It can take a considerable amount of time before a physician’s substance abuse problem is discovered and treated. When a physician does ask for help, or someone notices a substance abuse problem, a supervisor will recommend an evaluation. The evaluation is an essential aspect of the intervention. Without it, a physician health program may prove to be ineffective.
A Professional Evaluation for a Struggling Doctor
Twenty years ago, doctors suspected of drug abuse problems underwent a formal intervention. They would then be referred to an addiction treatment center by their physician health program. Many medical professionals found this process to feel more like an ambush than help.
Rather than immediately referring a physician to rehab, an evaluation will be recommended. The doctor is told that behavioral concerns have been raised and the purpose of the evaluation is to make sure they are OK. The doctor is encouraged to “volunteer,” as this can help them resolve any issues and maintain their ability to practice. This approach helps to reduce confrontation and resistance. It is also helpful to conduct this initial conversation over the phone. This is less intrusive than having people from a physician health program or medical board show up at the doctor’s office.
During an evaluation, a multidisciplinary team examines all aspects of the “doctor-patient’s” life, including work, home and play. Evaluations often include assessments by:
- An addiction medicine specialist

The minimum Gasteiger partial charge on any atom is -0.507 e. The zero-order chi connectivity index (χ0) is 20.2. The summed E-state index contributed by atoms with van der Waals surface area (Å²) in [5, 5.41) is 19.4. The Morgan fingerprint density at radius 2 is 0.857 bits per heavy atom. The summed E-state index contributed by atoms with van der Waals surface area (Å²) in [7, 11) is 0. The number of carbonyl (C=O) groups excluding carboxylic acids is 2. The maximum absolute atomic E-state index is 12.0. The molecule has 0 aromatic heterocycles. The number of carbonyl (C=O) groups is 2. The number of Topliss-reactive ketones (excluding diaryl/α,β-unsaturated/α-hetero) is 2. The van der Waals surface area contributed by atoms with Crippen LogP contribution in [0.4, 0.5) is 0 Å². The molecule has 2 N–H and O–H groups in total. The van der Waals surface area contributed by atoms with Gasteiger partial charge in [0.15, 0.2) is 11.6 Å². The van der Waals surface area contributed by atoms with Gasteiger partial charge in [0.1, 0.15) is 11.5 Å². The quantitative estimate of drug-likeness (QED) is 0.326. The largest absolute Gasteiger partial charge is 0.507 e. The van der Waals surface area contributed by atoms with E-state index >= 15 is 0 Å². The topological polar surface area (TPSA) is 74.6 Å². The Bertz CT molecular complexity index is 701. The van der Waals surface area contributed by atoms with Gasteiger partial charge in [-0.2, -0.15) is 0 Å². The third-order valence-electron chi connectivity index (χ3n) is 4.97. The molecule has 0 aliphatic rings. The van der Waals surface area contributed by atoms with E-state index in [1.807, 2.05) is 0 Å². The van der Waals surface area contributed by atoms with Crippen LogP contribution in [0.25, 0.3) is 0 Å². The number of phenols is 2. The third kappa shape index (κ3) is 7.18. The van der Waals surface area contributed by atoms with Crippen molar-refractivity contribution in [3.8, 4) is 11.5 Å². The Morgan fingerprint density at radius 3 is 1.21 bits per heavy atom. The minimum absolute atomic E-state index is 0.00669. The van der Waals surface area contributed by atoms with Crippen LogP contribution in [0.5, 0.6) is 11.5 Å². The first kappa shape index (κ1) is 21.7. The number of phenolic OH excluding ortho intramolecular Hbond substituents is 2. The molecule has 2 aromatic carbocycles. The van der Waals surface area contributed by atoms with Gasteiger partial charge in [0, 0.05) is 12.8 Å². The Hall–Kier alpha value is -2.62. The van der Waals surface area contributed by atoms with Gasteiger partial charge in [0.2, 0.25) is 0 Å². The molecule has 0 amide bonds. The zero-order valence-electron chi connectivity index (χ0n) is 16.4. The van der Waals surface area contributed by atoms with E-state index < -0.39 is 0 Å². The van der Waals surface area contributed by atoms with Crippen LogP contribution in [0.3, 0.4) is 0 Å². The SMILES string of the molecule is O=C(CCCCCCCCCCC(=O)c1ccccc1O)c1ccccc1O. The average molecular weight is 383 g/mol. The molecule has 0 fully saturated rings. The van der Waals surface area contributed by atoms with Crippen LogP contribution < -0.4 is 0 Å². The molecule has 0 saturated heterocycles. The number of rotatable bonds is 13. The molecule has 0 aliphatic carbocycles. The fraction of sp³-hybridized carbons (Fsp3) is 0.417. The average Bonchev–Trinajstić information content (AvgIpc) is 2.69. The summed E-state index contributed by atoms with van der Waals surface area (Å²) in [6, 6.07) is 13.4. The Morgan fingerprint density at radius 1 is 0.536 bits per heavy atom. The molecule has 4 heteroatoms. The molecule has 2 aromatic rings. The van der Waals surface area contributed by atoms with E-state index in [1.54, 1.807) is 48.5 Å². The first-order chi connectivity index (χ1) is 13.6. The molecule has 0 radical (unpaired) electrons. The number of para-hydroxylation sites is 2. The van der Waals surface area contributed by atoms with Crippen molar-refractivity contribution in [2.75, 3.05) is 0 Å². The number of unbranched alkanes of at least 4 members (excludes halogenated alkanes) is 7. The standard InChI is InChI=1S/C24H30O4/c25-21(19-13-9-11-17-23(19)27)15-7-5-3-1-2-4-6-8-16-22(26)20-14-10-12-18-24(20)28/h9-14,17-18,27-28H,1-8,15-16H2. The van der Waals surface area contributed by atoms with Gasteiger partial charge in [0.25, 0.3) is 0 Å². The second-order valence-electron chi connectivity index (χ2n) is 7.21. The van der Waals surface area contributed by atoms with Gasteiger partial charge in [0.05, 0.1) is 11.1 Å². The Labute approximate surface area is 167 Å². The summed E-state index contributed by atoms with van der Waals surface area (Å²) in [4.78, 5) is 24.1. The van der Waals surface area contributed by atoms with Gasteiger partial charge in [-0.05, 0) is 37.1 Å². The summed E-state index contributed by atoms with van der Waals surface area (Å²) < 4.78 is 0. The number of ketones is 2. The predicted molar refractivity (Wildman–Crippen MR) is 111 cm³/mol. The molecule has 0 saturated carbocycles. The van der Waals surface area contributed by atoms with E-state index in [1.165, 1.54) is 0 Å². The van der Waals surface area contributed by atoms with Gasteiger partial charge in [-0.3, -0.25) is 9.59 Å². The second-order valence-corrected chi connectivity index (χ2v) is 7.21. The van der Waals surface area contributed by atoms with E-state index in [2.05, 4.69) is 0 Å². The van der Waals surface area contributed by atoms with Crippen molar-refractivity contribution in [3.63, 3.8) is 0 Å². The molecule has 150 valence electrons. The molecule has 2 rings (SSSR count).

- An addiction psychiatrist
- A psychologist trained in mental illness and addiction
After this part of the evaluation takes place, there is a “secondary intervention.” If the evaluation team determines a diagnosis of a mental health condition or substance use disorder, then they will make a formal recommendation to address these problems via a treatment referral. In the case of addicted physicians, the evaluation team may suggest that inpatient or outpatient rehab treatment is ideal. Most evaluation teams recommend that the doctor not return to work until they have received effective treatment.
How Physician Health Programs Can Help
A physician health program can refer doctors to many treatment options. To ensure ongoing commitment and increase the likelihood of a successful outcome, a few essential program elements should be included:
- A program led by professionals who have extensive expertise and history in treating physicians
- Peer group support, which can help reduce shame
- 12-step focus
- Intensive family involvement
- Assessment and treatment of dual diagnosis
- Support in addressing work/re-entry and legal issues
- Compulsory, long-term aftercare drug screening/monitoring (usually provided by the physician health program)
A crucial part of any effective physician assistance is adequate mental health treatment. This includes therapy, counseling and mental health education. These resources can help addicted health professionals figure out the underlying causes of their substance abuse. They can also teach healthy coping skills.
Addiction within the medical community engenders feelings of injured pride and deep shame. It’s important to incorporate strategies that help clients address and resolve these feelings as they heal.
Physician wellness programs can help doctors in crisis. These programs should be comprehensive in their evaluation and treatment approach. Programs should also provide personalized treatment. This makes it much more likely for the healthcare professional to fully recover.